As long as you know the tricks and the explanations are available, you can always revisit what you've written and use it as you like, like anybody else. This mentality was more common in the 90's where you would just publish code and snippets.

You are free to write code, still make a living from itself to keep doing it, and leave it free without further ado.

Probably things like X and BSD also have that mentality but somebody just came along and packed the code with a public-domain-grade license (not nearly the authors) but the fact is that probably those programs and any program that is licensed as public domain simply doesn't care at all to think about copyright laws.

People still has to study a lot to be able to make new implementations for a new generation of rising developers even if you publish your code. So why wouldn't you want to help others by providing your code as a sample implementation, get more advances in exchange of not worrying of making the knowledge in your code exclusive to yourself? Just publishing the sources is much easier than writing the explanation of every single tiny programming trick involved, in addition.

http://google.com/search?q=X+server

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 Post subject: Re: Copyright Debate - Was Screen Shots
PostPosted: Tue Jan 23, 2018 4:39 pm 
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~ wrote:
What happens with the people who just do it for fun and leave the code they develop just on Internet and among the persons they know in real life?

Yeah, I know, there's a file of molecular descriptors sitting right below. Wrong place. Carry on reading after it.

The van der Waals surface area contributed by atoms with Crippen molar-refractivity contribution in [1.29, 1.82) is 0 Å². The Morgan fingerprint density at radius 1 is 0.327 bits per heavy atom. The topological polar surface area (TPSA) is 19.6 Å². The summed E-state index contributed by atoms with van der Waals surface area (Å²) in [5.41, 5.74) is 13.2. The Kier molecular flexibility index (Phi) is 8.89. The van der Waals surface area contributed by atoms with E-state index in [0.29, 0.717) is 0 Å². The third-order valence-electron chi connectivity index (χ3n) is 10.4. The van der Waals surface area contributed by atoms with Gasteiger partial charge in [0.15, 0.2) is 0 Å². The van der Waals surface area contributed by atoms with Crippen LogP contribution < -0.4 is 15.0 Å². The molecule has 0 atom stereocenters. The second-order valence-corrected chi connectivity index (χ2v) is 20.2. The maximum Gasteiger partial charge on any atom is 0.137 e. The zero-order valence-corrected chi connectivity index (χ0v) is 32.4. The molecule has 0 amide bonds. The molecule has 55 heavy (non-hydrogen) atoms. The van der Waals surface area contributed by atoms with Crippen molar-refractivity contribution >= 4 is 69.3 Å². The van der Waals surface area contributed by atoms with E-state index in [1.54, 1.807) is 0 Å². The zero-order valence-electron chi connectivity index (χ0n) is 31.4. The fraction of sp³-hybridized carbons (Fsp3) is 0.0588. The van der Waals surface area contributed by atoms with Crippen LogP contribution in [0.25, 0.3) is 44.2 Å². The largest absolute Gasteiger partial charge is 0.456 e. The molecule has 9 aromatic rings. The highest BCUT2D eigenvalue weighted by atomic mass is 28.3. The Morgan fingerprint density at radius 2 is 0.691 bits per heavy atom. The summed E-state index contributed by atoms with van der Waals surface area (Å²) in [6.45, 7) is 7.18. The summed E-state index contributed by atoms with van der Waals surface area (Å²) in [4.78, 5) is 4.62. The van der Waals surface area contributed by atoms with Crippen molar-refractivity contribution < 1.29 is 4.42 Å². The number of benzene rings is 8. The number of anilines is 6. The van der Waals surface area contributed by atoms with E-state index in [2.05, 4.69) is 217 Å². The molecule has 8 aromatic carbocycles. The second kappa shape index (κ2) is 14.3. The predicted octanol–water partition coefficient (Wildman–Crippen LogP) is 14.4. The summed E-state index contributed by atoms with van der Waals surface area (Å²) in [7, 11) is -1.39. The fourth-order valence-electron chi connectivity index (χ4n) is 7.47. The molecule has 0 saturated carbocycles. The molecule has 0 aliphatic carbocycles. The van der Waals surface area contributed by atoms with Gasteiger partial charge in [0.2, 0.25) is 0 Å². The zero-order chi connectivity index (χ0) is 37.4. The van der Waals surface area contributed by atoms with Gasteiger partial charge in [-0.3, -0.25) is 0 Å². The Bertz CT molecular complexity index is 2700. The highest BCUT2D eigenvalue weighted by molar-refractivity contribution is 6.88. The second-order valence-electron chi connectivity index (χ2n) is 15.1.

If you write code, that code has copyright already. The second you write anything, it is your sole intellectual property. Of course you're free not to enforce your rights, and you can specifically release it into the public domain, but at creation copyright is already there.

X and BSD come from a time when proprietary UNIX was a big deal. Some UNIX companies used shady practices to basically take code released by the community for anyone to use, integrating that code in their commercial products, then attempting to prevent the community from further distributing the free versions.
This is the environment in which the GPL and BSD licenses where created. To prevent companies who profit from free software from attempting to make that software less free. The licenses create an easy to apply legal framework to allow you to share what you make with the world, but allow you to keep control of it.


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 Post subject: Re: Copyright Debate - Was Screen Shots
PostPosted: Wed Jan 24, 2018 2:43 am